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New Study Finds CIOs Leaning Heavily on Low-Code Platforms for Critical Applications in 2023

84% of CIOs expect low code adoption to increase as organizations struggle with business uncertainty, scale and insatiable demand for applications

WEBCON, a global leader in process automation and enterprise low-code, recently released the results of a new study conducted with market research firm Vanson Bourne, looking at how CIOs are navigating digital transformation in a post-pandemic era. Among the most significant findings, a majority of CIOs surveyed (85%) said low-code applications were either very important or mission critical for their organizations; and 84% expect importance of low-code to increase over the next 12-24 months. This comes as 64% of IT organizations struggle with constantly changing business requirements, the growing volume of software (49%) and the insatiable demand for new applications (84%).


“Low-code platforms speed development and lower costs for professionals and non-professionals alike, so it’s not surprising that cash-strapped and resource conscious companies are embracing low-code”


The COVID-19 pandemic has had a significant impact on the way people work and interact with technology. One trend that had been gaining ground for several years and took off during the pandemic was the rise in low-code and citizen development. With a potential recession on the horizon, companies facing tight budgets, and a shortage of skilled developers, low-code platforms have become the de facto choice for building applications quickly and efficiently.

“Low-code platforms speed development and lower costs for professionals and non-professionals alike, so it’s not surprising that cash-strapped and resource conscious companies are embracing low-code,” said Mike Fitzmaurice, VP North America, WEBCON. “What was surprising, however, is the extent to which low-code is no longer considered optional or experimental; companies are no longer considering whether to use it, but where and how to best deploy the technology.”

The new study found that the vast majority of CIOs agree that delivering low-code apps is less costly (89%) and faster (90%) than custom-code, and that applications built with low-code tend to offer greater flexibility and be better suited to meeting business needs (93%) than commercial (COTS) software.

The study also points to potential challenges and considerations companies need to consider when adopting low-code and citizen development.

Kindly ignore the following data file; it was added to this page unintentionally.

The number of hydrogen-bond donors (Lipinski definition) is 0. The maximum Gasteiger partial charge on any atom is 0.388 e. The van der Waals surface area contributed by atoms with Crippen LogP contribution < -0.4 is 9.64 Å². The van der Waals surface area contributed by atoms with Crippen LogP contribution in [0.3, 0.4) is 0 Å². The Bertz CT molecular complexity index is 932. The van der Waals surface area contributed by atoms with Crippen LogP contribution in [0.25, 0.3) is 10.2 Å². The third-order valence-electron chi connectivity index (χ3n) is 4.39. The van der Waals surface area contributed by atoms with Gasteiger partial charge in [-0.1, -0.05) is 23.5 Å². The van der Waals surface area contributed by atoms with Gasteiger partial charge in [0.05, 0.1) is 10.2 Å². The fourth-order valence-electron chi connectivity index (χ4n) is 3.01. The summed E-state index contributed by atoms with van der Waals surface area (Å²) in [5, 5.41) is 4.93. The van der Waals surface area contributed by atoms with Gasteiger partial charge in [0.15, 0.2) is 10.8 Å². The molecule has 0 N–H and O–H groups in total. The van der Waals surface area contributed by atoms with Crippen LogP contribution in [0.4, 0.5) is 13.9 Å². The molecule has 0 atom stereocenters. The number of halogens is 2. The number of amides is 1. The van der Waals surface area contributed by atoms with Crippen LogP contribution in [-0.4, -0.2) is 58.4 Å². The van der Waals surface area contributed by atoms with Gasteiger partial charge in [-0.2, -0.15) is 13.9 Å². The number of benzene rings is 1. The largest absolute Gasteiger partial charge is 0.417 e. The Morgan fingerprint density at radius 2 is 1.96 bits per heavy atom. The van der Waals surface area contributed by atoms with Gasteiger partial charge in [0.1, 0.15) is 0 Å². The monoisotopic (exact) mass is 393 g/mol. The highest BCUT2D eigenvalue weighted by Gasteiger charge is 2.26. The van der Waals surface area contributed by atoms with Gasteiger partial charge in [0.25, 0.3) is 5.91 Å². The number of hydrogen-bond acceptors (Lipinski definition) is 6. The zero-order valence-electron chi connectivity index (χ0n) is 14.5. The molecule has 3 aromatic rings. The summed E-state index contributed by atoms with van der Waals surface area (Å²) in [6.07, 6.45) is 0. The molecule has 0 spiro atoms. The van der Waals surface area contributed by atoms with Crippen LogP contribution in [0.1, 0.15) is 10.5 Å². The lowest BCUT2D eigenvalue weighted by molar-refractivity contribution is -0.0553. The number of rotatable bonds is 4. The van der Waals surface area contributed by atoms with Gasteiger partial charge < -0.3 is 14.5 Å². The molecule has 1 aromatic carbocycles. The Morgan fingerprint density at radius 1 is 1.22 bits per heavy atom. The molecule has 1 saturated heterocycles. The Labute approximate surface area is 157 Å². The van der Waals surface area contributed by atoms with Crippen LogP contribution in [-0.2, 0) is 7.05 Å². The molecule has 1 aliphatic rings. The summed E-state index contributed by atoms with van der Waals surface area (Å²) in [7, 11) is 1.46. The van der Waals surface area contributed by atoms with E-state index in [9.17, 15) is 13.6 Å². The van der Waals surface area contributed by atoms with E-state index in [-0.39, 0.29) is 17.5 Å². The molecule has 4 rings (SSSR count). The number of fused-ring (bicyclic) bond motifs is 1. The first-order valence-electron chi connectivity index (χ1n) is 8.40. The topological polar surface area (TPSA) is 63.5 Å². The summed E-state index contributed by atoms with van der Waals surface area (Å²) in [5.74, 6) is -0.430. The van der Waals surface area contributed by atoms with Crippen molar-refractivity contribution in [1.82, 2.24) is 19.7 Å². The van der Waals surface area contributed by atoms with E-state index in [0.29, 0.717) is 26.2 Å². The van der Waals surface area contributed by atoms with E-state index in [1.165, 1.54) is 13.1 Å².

• According to the study, most companies have two or more low-code platforms in use. These systems are primarily used by professional developers (67%) followed by citizen developers (41%).

  • While a majority (70%) of companies plan on using citizen development in the future, only half (50%) of those using citizen development today believe it’s working well.

  • More than three quarters of CIOs (80%) felt that the current pace of app development is behind and needs to improve.

The study also revealed three major challenges CIOs face when it comes to implementing business applications.

  • Business requirements changing during the course of the project (64%)

  • Business requirements are imprecise (51%)

  • The increasing risk of managing a large number of applications and inability to scale (49%)

The larger the organization the more they struggle with these challenges, which are also likely driving another main hurdle: excessive cost.

The surveyed CIOs note application delivery can be a complex and time-consuming process that includes requirements analysis, implementation, coding, system configuration and end-user training, with each stage taking months to complete. CIOs are counting on a platform approach in adopting low-code to minimize both the time to complete these stages, as well as the variety of tools and applications required.

“These findings show companies needing more applications, more quickly, and we’re seeing a corresponding and extremely interesting trend of IT departments using low-code for a factory-like approach where IT partners with citizen developers to increase the volume and velocity of applications,” notes Fitzmaurice. “Given the trend of companies limiting the number of platforms in use, it is crucial to choose a low-code platform that not only accelerates app development but also facilitates requirements gathering, supports flexible change management, and enables continuous process improvement.”


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